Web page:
I noticed recently, in the flurry of self-reflection that accumulates with the first snowfall, that Christmas morning is the only day of the year that my family will make it a mandatory thing to sit down and eat breakfast together.  Not watery waffles or charred bacon.  There’s as much care in Christmas breakfast as there is in the Christmas feast that will soon follow.  The bacon has a perfect crunch to chew ratio, the eggs are fluffy clouds, and there’s toast, hash browns, coffee, orange juice, and a cookie Santa left behind.

There’s always been a special kind of magic that exists only on Christmas morning.  This magic is separate from presents.  Separate from the holiday, even.  It’s a magic that exists within the expectation, in the anticipation that something is coming.  Something is about to happen.  That Christmas day is going to be different from all the other days of the year.

And then, one Christmas morning, I woke up, and the magic was gone… what happened?

The holidays can be stressful.  There are plenty of times that we make them more stressful than they need to be.  And between shopping for presents, cooking for family and extended family, trying to mediate long-held feuds between uncles who usually stay at a safe distance from each other, we spend very little time with our own thoughts.  We’ve come to dread a holiday that feels as though it has been sucked of its meaning and tacked with the jolly message, “just be happy.”

If you’re already depressed heading into the holidays, the constant seasonal message of cheerfulness probably isn’t going to help.  In fact, feeling like you need to be happy all the time might just seem like additional stress in a holiday you already weren’t looking forward to.

And we all know that it’s impossible to make everyone happy.  Not with giant trees or glittering ornaments or merry carols or lights that make us feel like we’re walking down starlit streets.  We can’t all be happy.  Not everybody is going to look at the holiday season the same way.  Every issue comes with contrasting viewpoints, and I’ve noticed this year that I seem to know more people who are “secretly” dreading the holiday season than those who are actually enjoying it.  People rushing to put up their trees, trying to pull together enough money to buy presents, trying to keep up with the competition that Christmas presents.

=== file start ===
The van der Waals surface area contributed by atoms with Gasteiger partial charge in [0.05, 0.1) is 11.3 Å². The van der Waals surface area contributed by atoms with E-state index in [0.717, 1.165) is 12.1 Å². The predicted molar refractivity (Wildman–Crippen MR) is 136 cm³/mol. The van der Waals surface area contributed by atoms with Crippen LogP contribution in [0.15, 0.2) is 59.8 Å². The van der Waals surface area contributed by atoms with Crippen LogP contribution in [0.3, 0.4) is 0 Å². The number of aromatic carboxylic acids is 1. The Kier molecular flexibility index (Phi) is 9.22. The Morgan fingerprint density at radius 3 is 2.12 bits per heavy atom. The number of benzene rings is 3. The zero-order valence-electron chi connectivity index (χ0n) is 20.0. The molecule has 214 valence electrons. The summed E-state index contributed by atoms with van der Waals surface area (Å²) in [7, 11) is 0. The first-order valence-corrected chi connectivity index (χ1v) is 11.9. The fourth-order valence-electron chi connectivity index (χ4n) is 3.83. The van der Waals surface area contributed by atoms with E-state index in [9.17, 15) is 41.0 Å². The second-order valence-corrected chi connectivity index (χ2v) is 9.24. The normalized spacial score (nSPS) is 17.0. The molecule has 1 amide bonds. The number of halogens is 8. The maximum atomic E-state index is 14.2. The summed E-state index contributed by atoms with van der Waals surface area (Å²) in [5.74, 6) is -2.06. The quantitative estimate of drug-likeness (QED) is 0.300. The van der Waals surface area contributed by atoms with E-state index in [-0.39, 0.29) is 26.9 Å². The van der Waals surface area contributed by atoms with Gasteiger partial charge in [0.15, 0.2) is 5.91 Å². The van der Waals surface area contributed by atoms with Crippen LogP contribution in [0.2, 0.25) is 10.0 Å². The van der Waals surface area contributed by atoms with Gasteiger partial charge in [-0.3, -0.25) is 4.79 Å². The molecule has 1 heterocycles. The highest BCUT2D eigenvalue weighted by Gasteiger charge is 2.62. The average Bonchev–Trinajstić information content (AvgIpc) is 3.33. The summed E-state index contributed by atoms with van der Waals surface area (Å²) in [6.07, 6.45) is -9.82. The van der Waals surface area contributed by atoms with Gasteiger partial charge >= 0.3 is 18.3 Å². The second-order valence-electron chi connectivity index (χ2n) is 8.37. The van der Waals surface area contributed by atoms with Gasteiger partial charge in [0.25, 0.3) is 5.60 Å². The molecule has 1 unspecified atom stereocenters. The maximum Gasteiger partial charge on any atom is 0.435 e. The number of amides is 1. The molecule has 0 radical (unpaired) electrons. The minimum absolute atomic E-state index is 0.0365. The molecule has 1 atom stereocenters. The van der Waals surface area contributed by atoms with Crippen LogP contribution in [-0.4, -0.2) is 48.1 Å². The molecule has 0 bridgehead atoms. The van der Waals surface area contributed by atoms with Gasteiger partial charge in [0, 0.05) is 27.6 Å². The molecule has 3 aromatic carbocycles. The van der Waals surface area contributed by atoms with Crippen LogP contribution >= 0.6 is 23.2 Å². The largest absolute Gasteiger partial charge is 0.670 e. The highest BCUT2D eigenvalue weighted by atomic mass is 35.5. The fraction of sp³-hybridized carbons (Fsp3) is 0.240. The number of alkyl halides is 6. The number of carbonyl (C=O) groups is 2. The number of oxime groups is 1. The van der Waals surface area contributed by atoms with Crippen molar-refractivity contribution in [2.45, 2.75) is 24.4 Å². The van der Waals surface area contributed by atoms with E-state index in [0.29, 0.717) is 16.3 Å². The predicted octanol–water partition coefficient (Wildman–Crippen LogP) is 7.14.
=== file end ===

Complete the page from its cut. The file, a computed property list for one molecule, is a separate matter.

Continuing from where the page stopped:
I enjoy the decorations.  I like the music, window shopping with friends, and the feel of snowflakes on my skin.  But the extreme shopping, congested highways, and grumpy customers I could do without.  When I take the time to reflect on what all of this craziness issupposed to be about, and when I take a step back to choose my own approach to holiday participation, the stress of the holiday swirls away.

I’ve come up with some of my own ways to celebrate, but I don’t rigidly hold myself to them.  I celebrate when I feel like celebrating.  I do my own thing when I don’t.  I focus on my friends and my family and volunteering, when possible.  I reflect on my individuality—who I am and where I’m headed and what I want out of life—but I take that and apply it to the broader community.  Because more than anything, the holiday season is about coming together, whether it’s with your family or friends or an organization that means something to you.

I’ve found that the holidays hold a lot more meaning if you try to do something meaningful.

I think we all need to be aware that “just be happy” isn’t necessarily the norm.  An article published by Psychology Today references a study in which 45% of North American respondents said that they dread the holidays.  I’m a writer, so I’m not great at math, but I know 45% is pretty close to 50%.  So whether it’s the commercialism or the stress or the remembrance of a loved one or something else beyond our control that’s got so many of us down this holiday season, connecting with a broader community is a nice way to remind each other, and ourselves, that we’re not alone.

The holiday season is all about kindness, compassion, and connection.  Sometimes we need to take a break from all the decorations and figure out our own needs.  But there’s another holiday message that’s more applicable to whatever mood we’re in, and that’s the sense of togetherness, of relating to one another and sharing in each other’s experiences.  When I focus on that, and I sit down for breakfast with my family, I’m able to forget the seasonal stresses, and the holidays don’t look so gloomy anymore.

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